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ebru
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I don't know how to do that.vanhees71 said:Solve for the Green's function of the spherical conducting shell (it can only be a shell, because otherwise there cannot be any non-vanishing charge distribution inside in the static case) and then do the integral to get the em. field inside and outside the shell.
A line charge inside a conducting sphere refers to a charged line or wire that is placed inside a hollow, conductive sphere. The line charge can be either positive or negative, and it creates an electric field within the sphere.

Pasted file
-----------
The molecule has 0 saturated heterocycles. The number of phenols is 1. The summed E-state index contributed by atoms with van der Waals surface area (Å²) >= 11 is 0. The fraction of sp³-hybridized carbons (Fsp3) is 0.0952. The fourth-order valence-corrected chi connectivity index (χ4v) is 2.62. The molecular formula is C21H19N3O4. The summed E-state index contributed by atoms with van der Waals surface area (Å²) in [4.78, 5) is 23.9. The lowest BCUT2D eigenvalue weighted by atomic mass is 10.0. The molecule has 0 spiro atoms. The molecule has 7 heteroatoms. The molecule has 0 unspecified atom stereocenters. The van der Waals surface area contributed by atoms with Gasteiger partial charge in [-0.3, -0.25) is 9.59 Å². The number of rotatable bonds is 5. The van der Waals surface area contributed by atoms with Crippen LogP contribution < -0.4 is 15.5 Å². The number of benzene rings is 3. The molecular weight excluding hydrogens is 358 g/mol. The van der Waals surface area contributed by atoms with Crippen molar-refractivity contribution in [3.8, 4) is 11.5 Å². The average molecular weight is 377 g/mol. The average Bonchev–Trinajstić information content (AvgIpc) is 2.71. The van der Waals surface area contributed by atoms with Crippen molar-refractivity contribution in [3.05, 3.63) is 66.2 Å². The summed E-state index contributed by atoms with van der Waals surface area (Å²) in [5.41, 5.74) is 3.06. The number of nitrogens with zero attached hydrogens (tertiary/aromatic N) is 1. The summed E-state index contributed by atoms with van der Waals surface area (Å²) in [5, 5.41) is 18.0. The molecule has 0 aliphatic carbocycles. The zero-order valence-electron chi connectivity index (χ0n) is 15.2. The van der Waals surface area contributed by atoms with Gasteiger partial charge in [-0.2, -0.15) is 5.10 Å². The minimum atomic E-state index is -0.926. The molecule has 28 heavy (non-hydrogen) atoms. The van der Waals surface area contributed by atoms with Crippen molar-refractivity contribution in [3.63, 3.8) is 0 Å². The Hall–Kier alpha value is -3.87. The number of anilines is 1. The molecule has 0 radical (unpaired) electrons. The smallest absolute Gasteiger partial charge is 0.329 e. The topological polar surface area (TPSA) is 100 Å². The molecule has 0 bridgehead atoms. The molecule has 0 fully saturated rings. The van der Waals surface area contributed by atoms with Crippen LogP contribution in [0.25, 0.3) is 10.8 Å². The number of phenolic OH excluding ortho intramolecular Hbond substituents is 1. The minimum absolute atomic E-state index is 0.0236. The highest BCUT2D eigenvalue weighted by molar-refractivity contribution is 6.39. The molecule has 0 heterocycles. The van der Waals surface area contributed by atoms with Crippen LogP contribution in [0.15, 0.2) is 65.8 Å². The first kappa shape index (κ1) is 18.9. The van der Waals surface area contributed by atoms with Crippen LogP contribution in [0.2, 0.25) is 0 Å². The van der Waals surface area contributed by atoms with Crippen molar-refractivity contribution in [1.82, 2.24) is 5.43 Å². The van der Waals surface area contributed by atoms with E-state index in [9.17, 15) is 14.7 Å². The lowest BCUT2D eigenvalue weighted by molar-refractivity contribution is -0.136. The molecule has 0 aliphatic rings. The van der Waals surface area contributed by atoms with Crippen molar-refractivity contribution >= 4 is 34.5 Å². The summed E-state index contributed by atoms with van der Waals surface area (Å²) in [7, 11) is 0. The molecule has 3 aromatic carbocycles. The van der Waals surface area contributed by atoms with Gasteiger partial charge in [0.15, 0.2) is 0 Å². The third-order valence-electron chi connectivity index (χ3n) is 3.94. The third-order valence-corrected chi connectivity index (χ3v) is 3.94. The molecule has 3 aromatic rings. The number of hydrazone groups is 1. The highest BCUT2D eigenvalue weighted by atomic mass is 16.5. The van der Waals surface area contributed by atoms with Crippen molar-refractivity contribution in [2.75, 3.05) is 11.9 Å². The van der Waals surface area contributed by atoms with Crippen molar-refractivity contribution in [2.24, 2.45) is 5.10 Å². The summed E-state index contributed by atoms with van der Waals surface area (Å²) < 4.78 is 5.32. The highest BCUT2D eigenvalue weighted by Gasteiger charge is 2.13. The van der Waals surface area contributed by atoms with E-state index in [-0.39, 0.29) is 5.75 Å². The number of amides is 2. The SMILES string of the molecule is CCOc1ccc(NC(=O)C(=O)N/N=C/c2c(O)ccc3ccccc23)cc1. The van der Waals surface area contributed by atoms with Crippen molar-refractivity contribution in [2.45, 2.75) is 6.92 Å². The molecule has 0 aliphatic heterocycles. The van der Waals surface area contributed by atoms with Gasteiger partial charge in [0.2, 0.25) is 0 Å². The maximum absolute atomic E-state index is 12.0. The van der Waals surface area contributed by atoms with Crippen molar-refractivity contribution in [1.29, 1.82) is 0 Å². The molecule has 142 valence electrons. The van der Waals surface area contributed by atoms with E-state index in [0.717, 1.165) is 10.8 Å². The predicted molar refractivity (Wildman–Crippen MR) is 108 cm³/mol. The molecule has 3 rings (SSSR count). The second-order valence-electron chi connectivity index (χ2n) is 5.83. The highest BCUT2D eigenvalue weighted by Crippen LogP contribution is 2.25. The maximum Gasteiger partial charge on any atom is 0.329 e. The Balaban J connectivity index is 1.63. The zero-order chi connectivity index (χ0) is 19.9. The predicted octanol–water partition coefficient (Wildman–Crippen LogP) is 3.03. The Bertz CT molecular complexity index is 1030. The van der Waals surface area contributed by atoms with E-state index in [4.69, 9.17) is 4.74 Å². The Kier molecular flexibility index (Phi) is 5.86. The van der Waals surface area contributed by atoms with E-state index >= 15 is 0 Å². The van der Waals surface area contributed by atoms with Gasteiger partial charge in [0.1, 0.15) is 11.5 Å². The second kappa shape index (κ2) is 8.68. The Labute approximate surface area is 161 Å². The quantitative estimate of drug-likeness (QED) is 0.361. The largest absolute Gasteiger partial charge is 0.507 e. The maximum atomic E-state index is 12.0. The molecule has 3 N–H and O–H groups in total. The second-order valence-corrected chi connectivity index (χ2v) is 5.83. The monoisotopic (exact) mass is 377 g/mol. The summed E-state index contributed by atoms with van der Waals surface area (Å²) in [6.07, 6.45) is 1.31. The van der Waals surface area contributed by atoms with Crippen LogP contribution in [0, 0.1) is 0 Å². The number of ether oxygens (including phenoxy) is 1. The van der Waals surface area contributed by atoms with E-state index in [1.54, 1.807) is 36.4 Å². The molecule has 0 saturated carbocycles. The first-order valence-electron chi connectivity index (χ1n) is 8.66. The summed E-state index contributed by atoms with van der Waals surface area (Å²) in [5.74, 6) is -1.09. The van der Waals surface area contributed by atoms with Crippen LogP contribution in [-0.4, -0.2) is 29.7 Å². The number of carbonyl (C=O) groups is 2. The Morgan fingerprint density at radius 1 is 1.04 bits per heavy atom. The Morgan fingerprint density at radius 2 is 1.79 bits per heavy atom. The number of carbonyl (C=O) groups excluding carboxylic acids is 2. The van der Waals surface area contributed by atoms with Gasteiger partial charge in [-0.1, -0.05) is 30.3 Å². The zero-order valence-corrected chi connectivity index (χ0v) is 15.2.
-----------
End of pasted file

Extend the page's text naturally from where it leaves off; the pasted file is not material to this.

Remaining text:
The presence of a line charge inside a conducting sphere creates a non-uniform electric field within the sphere. The electric field is stronger near the line charge and weaker towards the edges of the sphere.
The equation for the electric field inside a conducting sphere with a line charge is given by E = (λ/4πε_{0}r) * (1 - (a/r)), where λ is the charge per unit length of the line charge, ε_{0} is the permittivity of free space, r is the distance from the center of the sphere, and a is the radius of the line charge.
The electric potential inside a conducting sphere with a line charge is constant and equal to the potential at the surface of the sphere. This is because the electric field inside the sphere is perpendicular to the surface, and therefore, no work is done in moving a charge along a path within the sphere.
In practical applications, a line charge inside a conducting sphere can be used to create a non-uniform electric field, which can be useful in various experiments and devices such as particle accelerators and ion traps. It can also be used to study the behavior of electric fields in non-uniform systems.